Tuesday, October 2, 2012

Mariners Lose, Eliminate Angels Anyway

I wasn't sure I'd write something about this game or not.  I'm to the point in the season where individual wins and losses don't bother me, and I was actually at that point a while ago.  This game though, it hurts a little.  Not because Seattle lost but because of the WAY they lost.  Felix Hernandez has had his issues against the Angels during his career and tonight was no exception.

Before we get to all of that though, I just want to point out the fact that the Mariners lost and the Angels were still eliminated because of the Athletics winning in some other part of the country.  It has to be a bittersweet moment for the players in Angels jerseys to have just beaten King Felix by a fairly wide margin and find out that same night you're playing for nothing the rest of the season.  Except for thousands of dollars, but that's beside the point.

For a game with two sides, the Mariners side and the Angels side, it was filled with nothing but melancholy on both sides of it.  And on that happy note, let's take a quick look at stuff.  It's going to be a short look at tonight since I'm catching some sort of bug, this was game 160 in a season of 162, it was an absolutely bland game.  I do this because I like it, not because I have a gun to my head.  I swear, I really don't.
In the first inning, Felix found himself in trouble and just couldn't get out of it.  He made his pitches but a majority of them were not where they needed to be.  The ball stuck its tongue out halfway to the plate and stayed where the hitters could hit it.  Maybe the ball had a masochistic streak tonight.....  After the first inning, he never really got it going.  He ended his night going 5 1/3 innings while allowing 7 runs, all earned, to go with 12 hits, 3 walks and 7 strikeouts.  The strikeouts are nice, but you can't survive any start by having a WHIP just shy of 3.  That's a lot of baserunners to be allowing in each inning.  It was also one of the smallest crowds of the year and even the King's Court didn't feel like it had that fire it's had since its inception.  For Felix, this was a night to forget, so let's do him the favor of forgetting this game ever happened.  Preferably after reading the rest of this thing, but that's entirely up to you.  Free will man.  It's a beautiful thing.

In the bottom of the first, Casper Wells took a C.J. Wilson pitch deep to left field and over the wall for a solo home run.  It was a mistake to a big league hitter and Wells did what big leaguers are supposed to do.  He swung at it and hit it several hundred feet.  The pitch was middle in so its not like it was a fantastic piece of hitting by Wells, but you take what you can get at this point.  He hasn't exactly endeared himself to me and probably not many of you fans out there either.  He did throw out Mike Trout in the top of the second trying to stretch a single into a double, which you can see here.  It was reminiscent of Ichiro Suzuki throwing runners out from right field with lasers to the bag.  This particular play was helped by Trout hesitating for a split second rounding first, but that's all it takes.  It goes in the books the same no matter how it came to pass.

Because a left hander was on the mound, Miguel Olivo got the start and actually had a couple of hits.  Having Olivo in the lineup against lefties has, and always will, annoy me.  Hopefully "always will" ends up being two more games though.  There just wasn't much else going on in this game.  Olivo, Wells and Justin Smoak each had a double with Wells adding a home run on top of that.  The Mariners went 3 for 12 with runners in scoring position but were playing catch up the entire game and couldn't quite get there.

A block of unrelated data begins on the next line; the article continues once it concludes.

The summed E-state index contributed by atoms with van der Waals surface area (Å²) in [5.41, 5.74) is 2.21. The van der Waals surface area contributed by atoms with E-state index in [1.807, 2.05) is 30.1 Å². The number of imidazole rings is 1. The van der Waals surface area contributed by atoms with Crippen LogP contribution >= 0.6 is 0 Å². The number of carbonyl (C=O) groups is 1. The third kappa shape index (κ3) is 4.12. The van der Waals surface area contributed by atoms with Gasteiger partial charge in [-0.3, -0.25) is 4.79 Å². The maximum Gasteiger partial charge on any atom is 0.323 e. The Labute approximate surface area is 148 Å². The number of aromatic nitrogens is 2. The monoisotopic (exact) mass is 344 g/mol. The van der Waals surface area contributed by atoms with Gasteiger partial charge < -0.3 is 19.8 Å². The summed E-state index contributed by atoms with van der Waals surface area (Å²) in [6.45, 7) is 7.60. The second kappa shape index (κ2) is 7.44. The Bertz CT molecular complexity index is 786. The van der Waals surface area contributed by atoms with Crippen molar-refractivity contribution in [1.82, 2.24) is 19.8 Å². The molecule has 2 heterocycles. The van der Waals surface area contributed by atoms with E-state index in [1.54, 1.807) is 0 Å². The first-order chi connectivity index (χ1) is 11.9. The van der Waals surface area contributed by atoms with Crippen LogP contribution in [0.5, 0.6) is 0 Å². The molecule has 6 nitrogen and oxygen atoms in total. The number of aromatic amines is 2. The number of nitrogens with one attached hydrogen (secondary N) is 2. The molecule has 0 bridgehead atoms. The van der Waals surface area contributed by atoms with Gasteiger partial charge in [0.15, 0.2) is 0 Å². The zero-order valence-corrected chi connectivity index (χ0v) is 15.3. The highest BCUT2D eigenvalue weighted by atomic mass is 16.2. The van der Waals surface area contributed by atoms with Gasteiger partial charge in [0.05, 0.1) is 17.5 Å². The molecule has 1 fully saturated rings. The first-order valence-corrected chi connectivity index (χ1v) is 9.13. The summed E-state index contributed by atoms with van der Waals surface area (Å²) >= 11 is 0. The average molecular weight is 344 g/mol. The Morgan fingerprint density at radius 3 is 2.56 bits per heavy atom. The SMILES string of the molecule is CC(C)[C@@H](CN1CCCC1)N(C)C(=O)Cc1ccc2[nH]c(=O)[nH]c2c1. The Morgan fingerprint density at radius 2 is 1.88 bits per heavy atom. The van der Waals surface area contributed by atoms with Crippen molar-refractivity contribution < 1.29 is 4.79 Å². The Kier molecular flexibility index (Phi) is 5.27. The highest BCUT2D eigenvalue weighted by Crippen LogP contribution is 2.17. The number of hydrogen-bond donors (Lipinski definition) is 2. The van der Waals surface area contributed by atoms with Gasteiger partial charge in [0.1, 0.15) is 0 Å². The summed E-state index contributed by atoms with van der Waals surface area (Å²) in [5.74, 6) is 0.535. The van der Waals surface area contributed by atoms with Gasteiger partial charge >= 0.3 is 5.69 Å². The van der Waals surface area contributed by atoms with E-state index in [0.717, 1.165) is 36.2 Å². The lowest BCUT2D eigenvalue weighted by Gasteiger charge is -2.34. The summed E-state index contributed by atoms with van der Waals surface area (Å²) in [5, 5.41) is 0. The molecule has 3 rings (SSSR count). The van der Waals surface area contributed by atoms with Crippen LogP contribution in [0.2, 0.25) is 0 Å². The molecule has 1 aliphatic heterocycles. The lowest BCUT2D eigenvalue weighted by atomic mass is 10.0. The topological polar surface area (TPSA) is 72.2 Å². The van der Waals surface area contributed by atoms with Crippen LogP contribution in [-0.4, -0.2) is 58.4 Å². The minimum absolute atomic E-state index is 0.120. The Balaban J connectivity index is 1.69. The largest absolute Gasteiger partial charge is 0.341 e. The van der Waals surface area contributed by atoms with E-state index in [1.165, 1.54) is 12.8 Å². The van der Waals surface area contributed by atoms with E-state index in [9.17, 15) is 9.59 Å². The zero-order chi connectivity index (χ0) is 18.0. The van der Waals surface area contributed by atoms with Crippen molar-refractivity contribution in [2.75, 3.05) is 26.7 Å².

Another positive to come out of this game was, believe it or not, Hector Noesi.  He tossed 3 innings of effective relief, giving up 1 run (1 earned) on 3 hits, 1 walks and 2 strikeouts.  Considering where he had been in the starting role this season, it's an encouraging sign that just maybe he can figure it out.  I'm not holding my breath on that one and will wait until spring training to render an opinion, but for now he's at least effective out of the pen, for what that's worth.

One thing that could be fed into the grinder and analyzed is the failure of Felix to back up a throw from the outfield.  That's where the analysis will stop, because this was game number 160 of the season and he's been in the league long enough to know he should be back there.  It was a lapse in judgement and that's pretty much about it.  I can't get inside his head and tell you what he was thinking, so I'm just going to leave it at that.  My guess would be he thought something to the effect of "Oops!", but probably with a little more color.

Told you this would be a short one.  Before we get to the part where I tell you who and when they play tomorrow, I want to point something out that has nothing to do with the game.  If you're an Angels fan, I would suggest you stop reading.  If you continue, don't say I didn't warn you.

This past offseason, the Angels committed $240 million to Albert Pujols and $77.5 million to C.J. Wilson.  They dealt for Zack Greinke at the deadline and Mike Trout is having a rookie season the likes of which nobody has ever seen in the history of baseball.  This season alone, their payroll is $151.7 million according to Baseball Reference.  2 of the AL teams to make it into the postseason this year are the Oakland A's and Baltimore Orioles.  Just this year, the A's are spending $56.7 million.  The Orioles are on the hook for $76.5 million.  Combined, they've spent $133.2 million in guaranteed contracts and are going to the playoffs.  Baseball is a funny game.

Tomorrow is Dan Haren going up against Hisashi Iwakuma at 7:10pm Pacific.  It's the second to last game of the season with no playoff implications.  How exciting!

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